Birch Trees: Planting and Caring for Birch Trees in Your Garden

With their pretty papery white bark, small- to medium-sized birch trees make unique additions to the landscape. Try growing a birch tree variety in your yard.

A grove of pretty birch trees provides interest in this yard featuring a bench and potted geraniums.

Birch Trees and Bench in Yard

A grove of pretty birch trees provides interest in this yard featuring a bench and potted geraniums.

Photo by: Shutterstock/Gorlov KV

Shutterstock/Gorlov KV

Beloved for their paper white bark, birch trees are part of the Betula genus and come in an incredible array of varieties with 18 native to North America alone. Birches were among the first trees to become established after the glaciers receded.

Compared with other hardwoods, birches can be short-lived trees that rarely live beyond 100 years. But it is not uncommon for birch trees — especially the white-barked varieties — to die before reaching 20 years. What birch trees lack in longevity they deliver in idiosyncratic beauty.

A forest of beautiful white-barked birch trees.

Birch Trees

A forest of beautiful white-barked birch trees.

Photo by: Shutterstock/Heavy Rain

Shutterstock/Heavy Rain

Birches are hardy, quick growing, and most require moist, sandy and loamy soil for solid growth.

Birch trees are the rare deciduous trees that make an impact in the winter landscape with their striking white bark creating visual appeal even when leaves are gone.

Popular Birch Varieties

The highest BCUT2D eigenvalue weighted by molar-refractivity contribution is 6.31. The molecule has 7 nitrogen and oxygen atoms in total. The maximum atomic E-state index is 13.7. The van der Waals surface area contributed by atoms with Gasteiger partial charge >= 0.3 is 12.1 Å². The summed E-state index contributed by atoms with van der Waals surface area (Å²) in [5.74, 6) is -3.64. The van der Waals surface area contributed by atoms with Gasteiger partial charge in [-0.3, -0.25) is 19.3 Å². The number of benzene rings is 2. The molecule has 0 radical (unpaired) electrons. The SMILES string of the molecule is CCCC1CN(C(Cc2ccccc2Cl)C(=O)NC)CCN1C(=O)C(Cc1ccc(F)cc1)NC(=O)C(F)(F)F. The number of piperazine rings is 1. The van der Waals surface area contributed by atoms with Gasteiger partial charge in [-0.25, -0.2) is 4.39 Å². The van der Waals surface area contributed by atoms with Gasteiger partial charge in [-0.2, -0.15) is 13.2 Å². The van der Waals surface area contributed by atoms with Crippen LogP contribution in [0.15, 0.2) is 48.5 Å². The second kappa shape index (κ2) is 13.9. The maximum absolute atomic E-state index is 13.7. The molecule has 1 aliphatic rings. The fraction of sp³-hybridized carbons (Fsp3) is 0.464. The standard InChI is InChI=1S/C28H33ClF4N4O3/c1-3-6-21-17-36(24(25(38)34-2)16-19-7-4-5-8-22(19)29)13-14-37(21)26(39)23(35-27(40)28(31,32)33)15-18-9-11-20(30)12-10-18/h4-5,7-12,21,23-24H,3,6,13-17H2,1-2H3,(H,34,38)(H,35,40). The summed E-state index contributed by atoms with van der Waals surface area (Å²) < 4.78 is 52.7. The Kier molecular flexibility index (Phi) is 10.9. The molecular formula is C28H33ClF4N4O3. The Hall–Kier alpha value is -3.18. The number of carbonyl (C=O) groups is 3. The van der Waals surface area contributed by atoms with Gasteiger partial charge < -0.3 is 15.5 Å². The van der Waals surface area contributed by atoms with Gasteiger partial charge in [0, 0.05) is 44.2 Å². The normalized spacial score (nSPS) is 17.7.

River birch Betula nigra

A fast-growing tree with pink to reddish-brown bark that makes a statement in the landscape.

  • USDA Zones: 4 to 9
  • Height: 40' to 70'

Yellow birch Betula alleghaniensis

Native to the Great Lakes region and the northeastern United States.

  • USDA Zones: 3 to 7
  • Height: 60' to 75'

Cherry birch Betula lenta

A large tree with shiny red-brown bark.

  • USDA Zones: 3 to 8
  • Height: 40' to 70'

Silver birch Betula pendula or B. verrucosa

With their slender trunks, the silver birch tree looks lovely planted en masse in the landscape.

  • USDA Zones: 2 to 7. Trees grown in USDA Zones 8 and 9 will have a shorter life.
  • Height: 40' to 80'

Himalayan birch Betula utilis var. jacquemontii

This ornamental tree with bright white bark is native to Nepal and needs enough open space to accommodate its large 20-foot canopy.

  • USDA Zones: 4 to 7
  • Height: 30' to 50'

Japanese white birch Betula platyphylla 'Japanica'

Also known as Asian white birch, this tree is native to Korea and Japan and tends to perform better in cooler climates.

  • USDA Zones: 3 to 8
  • Height: 40' to 50'

Paper birch Betula papyrifera

Also known as white birch trees, these birches feature papery bark that peels off trunks.

  • USDA Zones: 2 to 7
  • Height: 50' to 70'

Designing With Birch Trees

Because they come in such a dramatic array of varieties with different trunks, bark and leaf shape and color, birch trees are a favorite of landscape and garden designers.

The striking white bark of the birch tree looks great when set against evergreens. They also work beautifully as specimen tree focal points in a garden.

Birch trees also provide dramatic punctuation on walkways and driveways.

Planting Tips


The bronze birch borer beetle or Agrilus anxius is the most common birch foe. To prevent infestation, place your birch tree in ideal growing conditions: a well-drained, moist spot with protection from harsh summer heat.


Keeping your birch tree well-watered and mulched is critical to your tree's success.


Wood chips, shredded bark and leaf compost provide the best mulch.


Generally fertilizer is not needed unless a soil test reveals your tree's soil is lacking in nutrients. If a test reveals the need for a fertilizer, a slow-release fertilizer is best.